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  • Writer's pictureMax Dessner

An Anthology of Allergies: Pollen

Updated: Aug 3, 2022

One of my biggest battles in life hasn't been with emotional relationships, injuries, or sickness, it's been with pollen allergies. I've been fighting this form of sinus irritation since I was six years old, and while not as deadly as a bad food allergy, it has certainly become a problem in my life. I've tried just about every form of treatment available for this not-so-minor annoyance. Every type of pill, inhaler, or eyedrop meant to alleviate symptoms is something I've tested on myself at one point or another in this never-ending battle. To this very day a bottle of allergy pills and a rescue inhaler live in my shaving kit in case of another attack.

However, I am far from alone in feeling the effects of pollen in the air. While severity varies, pollen allergies are very common: according to the Centers for Disease Control and Prevention (CDC), 60 million people in the United States suffer from allergic rhinitis–that's over 15% of the entire US population! Seasonal allergic rhinitis, better known as “hay fever” or “pollen allergies” is a type of airborne allergy to a substance originally found in flowers. Once pollen comes into contact with people who are allergic to it, their body’s immune system overreacts to this new substance. This overreaction can cause irritation, coughing, wheezing, sneezing, runny nose, and other cold-like symptoms. In cases like mine, someone might carry a rescue inhaler for spontaneous shortness of breath due to an allergy attack.

There are many medications on the market and in local pharmacies everywhere to help deal with symptoms of pollen allergies. These include pills, eyedrops, inhalers, nasal sprays, and in the most extreme cases, types of steroids to help the body combat pollen. Depending on the patient, some of these medications can actually help a great deal in fighting the irritation caused by the immune system overreacting to pollen entering the body. For example, in my experience, I tried many types of medications for my allergies over a period of about ten years. During that period of time, I ended up finding that a combination of specific types of eyedrops, pills, nasal spray and a rescue inhaler almost completely erased the effects of pollen on my system. It is important to keep in mind that not everyone's solution is the same, and mine came to be after years of visits to my allergist.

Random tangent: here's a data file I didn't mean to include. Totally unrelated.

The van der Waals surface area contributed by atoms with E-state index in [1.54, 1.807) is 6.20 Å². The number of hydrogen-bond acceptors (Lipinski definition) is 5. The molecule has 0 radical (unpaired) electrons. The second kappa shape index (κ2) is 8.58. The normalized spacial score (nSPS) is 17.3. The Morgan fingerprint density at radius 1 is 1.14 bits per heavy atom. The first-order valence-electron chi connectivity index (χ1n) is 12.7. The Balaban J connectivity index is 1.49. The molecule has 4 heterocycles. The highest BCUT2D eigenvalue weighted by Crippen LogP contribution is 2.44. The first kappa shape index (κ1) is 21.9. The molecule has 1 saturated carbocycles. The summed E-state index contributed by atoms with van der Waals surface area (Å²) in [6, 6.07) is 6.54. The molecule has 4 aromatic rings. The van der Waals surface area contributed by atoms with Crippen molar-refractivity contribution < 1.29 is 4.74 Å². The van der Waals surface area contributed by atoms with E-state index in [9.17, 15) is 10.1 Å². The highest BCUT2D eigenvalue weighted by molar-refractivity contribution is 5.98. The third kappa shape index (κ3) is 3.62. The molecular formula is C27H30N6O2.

However, there is one thing that will not help anyone dealing with allergies: poor air quality. In recent years this has been a topic of conversation when relating to climate change. Additionally, decreased air quality in urban areas has been proven to help exacerbate symptoms of pollen allergies, according to the CDC. Bad air quality due to climate change can be responsible for longer and more severe allergy seasons. Moreover, increased pollen count can lead to more people feeling symptoms due to more pollen in the air. In short, global warming can lead to worse allergy seasons, meaning that, unfortunately, more people will begin to experience more symptoms during these periods of time if climate change continues along the trajectory that it is currently on.


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